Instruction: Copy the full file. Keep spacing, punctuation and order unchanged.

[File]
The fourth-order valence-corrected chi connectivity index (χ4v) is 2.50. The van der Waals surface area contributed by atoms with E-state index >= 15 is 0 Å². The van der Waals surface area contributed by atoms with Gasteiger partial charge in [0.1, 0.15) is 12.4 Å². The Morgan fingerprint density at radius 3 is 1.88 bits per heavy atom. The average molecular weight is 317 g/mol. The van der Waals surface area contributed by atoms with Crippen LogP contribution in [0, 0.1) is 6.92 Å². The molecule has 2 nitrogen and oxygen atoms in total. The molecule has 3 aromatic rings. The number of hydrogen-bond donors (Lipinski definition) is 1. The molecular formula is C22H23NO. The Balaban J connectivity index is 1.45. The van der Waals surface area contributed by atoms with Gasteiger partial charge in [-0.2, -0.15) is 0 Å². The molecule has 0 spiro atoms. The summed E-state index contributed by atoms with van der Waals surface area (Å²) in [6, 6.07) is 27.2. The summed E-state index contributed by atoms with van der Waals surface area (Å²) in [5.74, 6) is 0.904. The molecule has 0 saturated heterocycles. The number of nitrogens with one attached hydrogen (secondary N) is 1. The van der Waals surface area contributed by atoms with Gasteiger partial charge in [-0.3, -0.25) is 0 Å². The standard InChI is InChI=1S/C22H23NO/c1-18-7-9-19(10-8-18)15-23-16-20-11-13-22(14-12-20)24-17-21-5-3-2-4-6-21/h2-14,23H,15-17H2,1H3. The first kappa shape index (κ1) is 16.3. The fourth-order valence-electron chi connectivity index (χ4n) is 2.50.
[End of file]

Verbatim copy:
The fourth-order valence-corrected chi connectivity index (χ4v) is 2.50. The van der Waals surface area contributed by atoms with E-state index >= 15 is 0 Å². The van der Waals surface area contributed by atoms with Gasteiger partial charge in [0.1, 0.15) is 12.4 Å². The Morgan fingerprint density at radius 3 is 1.88 bits per heavy atom. The average molecular weight is 317 g/mol. The van der Waals surface area contributed by atoms with Crippen LogP contribution in [0, 0.1) is 6.92 Å². The molecule has 2 nitrogen and oxygen atoms in total. The molecule has 3 aromatic rings. The number of hydrogen-bond donors (Lipinski definition) is 1. The molecular formula is C22H23NO. The Balaban J connectivity index is 1.45. The van der Waals surface area contributed by atoms with Gasteiger partial charge in [-0.2, -0.15) is 0 Å². The molecule has 0 spiro atoms. The summed E-state index contributed by atoms with van der Waals surface area (Å²) in [6, 6.07) is 27.2. The summed E-state index contributed by atoms with van der Waals surface area (Å²) in [5.74, 6) is 0.904. The molecule has 0 saturated heterocycles. The number of nitrogens with one attached hydrogen (secondary N) is 1. The van der Waals surface area contributed by atoms with Gasteiger partial charge in [-0.3, -0.25) is 0 Å². The standard InChI is InChI=1S/C22H23NO/c1-18-7-9-19(10-8-18)15-23-16-20-11-13-22(14-12-20)24-17-21-5-3-2-4-6-21/h2-14,23H,15-17H2,1H3. The first kappa shape index (κ1) is 16.3. The fourth-order valence-electron chi connectivity index (χ4n) is 2.50.